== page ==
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Intervention Summary

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Second Step

Second Step is a classroom-based social-skills program for children 4 to 14 years of age that teaches socioemotional skills aimed at reducing impulsive and aggressive behavior while increasing social competence. The program builds on cognitive behavioral intervention models integrated with social learning theory, empathy research, and social information-processing theories. The program consists of in-school curricula, parent training, and skill development. Second Step teaches children to identify and understand their own and others' emotions, reduce impulsiveness and choose positive goals, and manage their emotional reactions and decisionmaking process when emotionally aroused. The curriculum is divided into two age groups: preschool through 5th grade (with 20 to 25 lessons per year) and 6th through 9th grade (with 15 lessons in year 1 and 8 lessons in the following 2 years). Each curriculum contains five teaching kits that build sequentially and cover empathy, impulse control, and anger management in developmentally and age-appropriate ways. Group decisionmaking, modeling, coaching, and practice are demonstrated in the Second Step lessons using interpersonal situations presented in photos or video format.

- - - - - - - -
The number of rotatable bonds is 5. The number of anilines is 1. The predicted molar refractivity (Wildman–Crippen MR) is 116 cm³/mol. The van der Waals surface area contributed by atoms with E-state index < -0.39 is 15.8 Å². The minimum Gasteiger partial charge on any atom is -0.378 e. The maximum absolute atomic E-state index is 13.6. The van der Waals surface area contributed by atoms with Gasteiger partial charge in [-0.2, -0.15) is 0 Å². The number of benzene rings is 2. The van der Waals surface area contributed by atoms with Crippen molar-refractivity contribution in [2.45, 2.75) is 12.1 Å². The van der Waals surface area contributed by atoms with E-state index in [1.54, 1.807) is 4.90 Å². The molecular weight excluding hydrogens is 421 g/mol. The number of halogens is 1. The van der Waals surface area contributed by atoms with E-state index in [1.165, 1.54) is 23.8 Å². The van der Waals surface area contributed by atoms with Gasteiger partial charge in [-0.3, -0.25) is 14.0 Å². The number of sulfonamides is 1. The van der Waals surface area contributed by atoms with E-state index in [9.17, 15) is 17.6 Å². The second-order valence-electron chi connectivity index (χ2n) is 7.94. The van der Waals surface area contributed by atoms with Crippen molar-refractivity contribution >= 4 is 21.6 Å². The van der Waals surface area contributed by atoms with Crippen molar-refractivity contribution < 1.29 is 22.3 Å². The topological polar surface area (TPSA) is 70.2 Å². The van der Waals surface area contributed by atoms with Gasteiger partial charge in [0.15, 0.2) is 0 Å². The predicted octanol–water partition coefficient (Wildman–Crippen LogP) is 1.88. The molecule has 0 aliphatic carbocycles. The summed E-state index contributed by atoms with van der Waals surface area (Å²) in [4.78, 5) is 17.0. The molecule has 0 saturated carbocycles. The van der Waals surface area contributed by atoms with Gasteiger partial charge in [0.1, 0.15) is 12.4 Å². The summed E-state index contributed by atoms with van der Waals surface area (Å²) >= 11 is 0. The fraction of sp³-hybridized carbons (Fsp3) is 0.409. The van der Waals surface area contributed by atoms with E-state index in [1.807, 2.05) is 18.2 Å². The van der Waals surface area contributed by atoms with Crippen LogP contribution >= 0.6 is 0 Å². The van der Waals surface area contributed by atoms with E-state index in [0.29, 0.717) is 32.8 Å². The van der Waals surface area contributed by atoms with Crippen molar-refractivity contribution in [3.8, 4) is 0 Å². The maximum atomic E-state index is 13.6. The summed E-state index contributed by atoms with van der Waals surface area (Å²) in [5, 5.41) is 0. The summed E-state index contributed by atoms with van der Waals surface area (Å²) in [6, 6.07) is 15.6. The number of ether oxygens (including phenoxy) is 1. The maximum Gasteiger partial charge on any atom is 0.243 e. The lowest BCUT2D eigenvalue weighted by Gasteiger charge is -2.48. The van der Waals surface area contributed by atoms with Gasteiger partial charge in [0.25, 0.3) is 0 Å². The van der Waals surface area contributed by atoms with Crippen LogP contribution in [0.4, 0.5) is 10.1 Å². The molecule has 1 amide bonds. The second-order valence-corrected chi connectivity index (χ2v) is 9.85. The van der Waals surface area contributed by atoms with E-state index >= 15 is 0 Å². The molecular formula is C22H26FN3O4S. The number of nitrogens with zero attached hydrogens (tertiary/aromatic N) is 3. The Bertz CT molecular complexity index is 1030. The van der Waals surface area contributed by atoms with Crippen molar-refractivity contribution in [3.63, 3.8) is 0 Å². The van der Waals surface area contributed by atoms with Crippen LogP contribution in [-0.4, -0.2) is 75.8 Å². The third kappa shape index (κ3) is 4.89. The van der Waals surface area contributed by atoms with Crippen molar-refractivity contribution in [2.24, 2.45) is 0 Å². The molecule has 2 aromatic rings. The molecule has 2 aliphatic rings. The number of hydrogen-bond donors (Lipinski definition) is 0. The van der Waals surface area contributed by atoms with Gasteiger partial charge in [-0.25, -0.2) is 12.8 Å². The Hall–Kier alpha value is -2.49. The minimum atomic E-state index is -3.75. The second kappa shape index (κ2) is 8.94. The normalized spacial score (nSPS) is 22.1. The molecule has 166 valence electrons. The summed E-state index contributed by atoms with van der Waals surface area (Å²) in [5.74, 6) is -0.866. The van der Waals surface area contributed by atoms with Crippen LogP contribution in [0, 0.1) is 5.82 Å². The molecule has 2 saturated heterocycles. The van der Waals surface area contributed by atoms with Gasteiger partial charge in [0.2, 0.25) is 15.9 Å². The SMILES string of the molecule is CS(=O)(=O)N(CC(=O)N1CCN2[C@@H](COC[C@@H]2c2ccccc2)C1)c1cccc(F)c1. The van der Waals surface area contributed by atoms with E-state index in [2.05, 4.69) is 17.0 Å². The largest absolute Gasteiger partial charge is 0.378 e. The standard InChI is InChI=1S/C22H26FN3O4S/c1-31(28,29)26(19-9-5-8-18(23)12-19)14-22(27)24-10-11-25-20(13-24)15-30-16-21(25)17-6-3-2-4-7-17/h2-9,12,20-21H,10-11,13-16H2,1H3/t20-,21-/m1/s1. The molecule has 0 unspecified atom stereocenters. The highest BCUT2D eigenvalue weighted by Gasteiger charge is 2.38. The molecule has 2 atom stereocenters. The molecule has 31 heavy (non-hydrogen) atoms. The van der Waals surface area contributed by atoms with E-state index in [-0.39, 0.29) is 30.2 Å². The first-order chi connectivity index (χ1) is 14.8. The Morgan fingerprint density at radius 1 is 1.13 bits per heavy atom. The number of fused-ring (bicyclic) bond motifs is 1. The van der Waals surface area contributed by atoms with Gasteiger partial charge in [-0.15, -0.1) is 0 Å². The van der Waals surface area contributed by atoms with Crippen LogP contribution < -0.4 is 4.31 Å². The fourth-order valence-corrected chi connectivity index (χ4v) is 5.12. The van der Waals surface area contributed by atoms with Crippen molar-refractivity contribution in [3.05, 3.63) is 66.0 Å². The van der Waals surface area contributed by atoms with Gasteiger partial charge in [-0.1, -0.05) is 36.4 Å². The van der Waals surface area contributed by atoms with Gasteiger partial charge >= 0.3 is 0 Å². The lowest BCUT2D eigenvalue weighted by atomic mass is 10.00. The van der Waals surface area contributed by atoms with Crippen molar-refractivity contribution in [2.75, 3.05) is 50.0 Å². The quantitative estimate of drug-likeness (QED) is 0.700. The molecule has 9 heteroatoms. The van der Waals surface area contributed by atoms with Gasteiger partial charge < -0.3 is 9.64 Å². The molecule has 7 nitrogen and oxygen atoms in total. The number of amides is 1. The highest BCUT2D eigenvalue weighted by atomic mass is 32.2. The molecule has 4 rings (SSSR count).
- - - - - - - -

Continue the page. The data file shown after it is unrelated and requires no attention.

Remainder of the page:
Descriptive Information

Areas of Interest Mental health promotion
Substance abuse prevention
Outcomes Review Date: December 2006
1: Social competence and prosocial behavior
2: Incidence of negative, aggressive, or antisocial behaviors
Outcome Categories Social functioning
Violence
Ages 6-12 (Childhood)
Genders Male
Female
Races/Ethnicities American Indian or Alaska Native
Asian
Black or African American
Hispanic or Latino
White
Settings School
Geographic Locations Urban
Suburban
Rural and/or frontier
Implementation History An estimated 32,000 schools across the United States have implemented Second Step since the program's inception in 1987. Since 2004, nearly 8 million students and 2 million adults have participated in the Second Step program.
NIH Funding/CER Studies Partially/fully funded by National Institutes of Health: No
Evaluated in comparative effectiveness research studies: No
Adaptations No population- or culture-specific adaptations of the intervention were identified by the developer.
Adverse Effects No adverse effects, concerns, or unintended consequences were identified by the developer.
IOM Prevention Categories Universal

Quality of Research
Review Date: December 2006

Documents Reviewed

The documents below were reviewed for Quality of Research. The research point of contact can provide information regarding the studies reviewed and the availability of additional materials, including those from more recent studies that may have been conducted.

Study 1